“… My own policy for the Budget, so long as the slump lasts, would be to suspend the Sinking Fund, to continue to borrow for the Unemployment-Fund, and to impose a Revenue Tariff. [Author’s note: Few recognize that his The General Theory was written with the assumption of an economy closed to foreign trade – – unlike our own today, but that is the subject for another time.] To get us out of the slump we must look to quite other expedients. When the slump is over, when the demands of private enterprise for new capital have recovered to normal and employment is good and the yield of taxation is increasing, then is the time to restore the Sinking fund and to look critically at the less productive state enterprises.” 

Perhaps even more to the point:

“I should aim at having a surplus on the ordinary Budget, . . . thus gradually replacing dead-weight debt by productive or semi-productive debt. . . . I should not aim at attempting to compensate cyclical fluctuations by means of the ordinary Budget.”

His ghost must be screaming about the downs at Tilton in Sussex where his ashes were scattered in 1946.

Maybe Keynes wouldn’t have been a Tea Party-er. But there is little doubt that his mind and heart would not have been with the Dodd-Frank-Geithner spend-until-we- recover crowd who have taken his name in vain.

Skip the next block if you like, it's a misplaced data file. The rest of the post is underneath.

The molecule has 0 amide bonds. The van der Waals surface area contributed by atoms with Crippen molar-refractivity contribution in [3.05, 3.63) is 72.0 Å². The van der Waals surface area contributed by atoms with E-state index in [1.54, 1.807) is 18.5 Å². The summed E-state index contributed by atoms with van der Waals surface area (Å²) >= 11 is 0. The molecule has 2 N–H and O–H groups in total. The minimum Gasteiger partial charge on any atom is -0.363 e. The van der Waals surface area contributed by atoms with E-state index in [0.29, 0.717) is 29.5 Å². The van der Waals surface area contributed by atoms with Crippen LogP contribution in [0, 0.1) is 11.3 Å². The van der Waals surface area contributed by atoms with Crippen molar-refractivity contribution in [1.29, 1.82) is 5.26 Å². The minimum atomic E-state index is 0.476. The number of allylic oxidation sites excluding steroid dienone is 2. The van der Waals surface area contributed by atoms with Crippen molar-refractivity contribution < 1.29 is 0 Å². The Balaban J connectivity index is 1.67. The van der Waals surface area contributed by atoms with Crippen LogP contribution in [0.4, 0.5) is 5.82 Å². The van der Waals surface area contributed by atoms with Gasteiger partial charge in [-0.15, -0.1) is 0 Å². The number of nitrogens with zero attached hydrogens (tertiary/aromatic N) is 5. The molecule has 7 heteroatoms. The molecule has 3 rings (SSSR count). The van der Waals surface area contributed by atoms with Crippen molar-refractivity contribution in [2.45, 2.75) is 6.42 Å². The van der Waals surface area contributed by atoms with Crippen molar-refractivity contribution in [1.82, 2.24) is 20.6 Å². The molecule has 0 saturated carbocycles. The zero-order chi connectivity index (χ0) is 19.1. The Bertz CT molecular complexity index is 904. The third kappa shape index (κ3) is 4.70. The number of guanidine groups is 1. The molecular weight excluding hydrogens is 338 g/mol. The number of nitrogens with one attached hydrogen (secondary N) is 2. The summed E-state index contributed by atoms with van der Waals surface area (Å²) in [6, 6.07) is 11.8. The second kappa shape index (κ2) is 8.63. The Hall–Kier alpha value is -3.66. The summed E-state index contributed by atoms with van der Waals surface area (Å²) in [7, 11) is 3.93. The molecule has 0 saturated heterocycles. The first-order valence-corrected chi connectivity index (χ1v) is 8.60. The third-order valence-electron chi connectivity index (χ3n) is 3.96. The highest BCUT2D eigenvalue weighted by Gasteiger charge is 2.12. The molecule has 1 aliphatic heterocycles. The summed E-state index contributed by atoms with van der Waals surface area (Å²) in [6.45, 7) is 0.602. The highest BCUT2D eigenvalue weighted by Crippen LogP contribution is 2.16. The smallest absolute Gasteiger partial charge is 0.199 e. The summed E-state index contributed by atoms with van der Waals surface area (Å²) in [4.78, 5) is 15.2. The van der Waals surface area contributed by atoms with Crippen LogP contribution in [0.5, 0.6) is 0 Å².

President Barack Obama’s stalwarts may think they know what they are doing, throwing “stimulus” about – mostly in the form of supporting and expanding government through national and regional public sector employment.

But their claim that it is all following the philosophy of one of the last of the great political economists (rather than today’s econometricians pretending they are) is false.


His ghost must be screaming about the downs at Tilton in Sussex where his ashes were scattered in 1946.

By William T. Alpert and Sol W. Sanders

Source: International Risk Analysts

Video Bonus

John Maynard Keynes and his sharpest theoretical opponent F. A. Hayek, two of the great economists of the 20th century, come back to life to attend an economics conference on the economic crisis.

Before the conference begins, and at the insistence of Lord Keynes, they go out for a night on the town and sing about why there’s a “boom and bust” cycle in modern economies and good reason to fear it.


Related by the Econotwist’s:

Advertisements

2 Comments

Filed under International Econnomic Politics, Laws and Regulations, National Economic Politics, Philosophy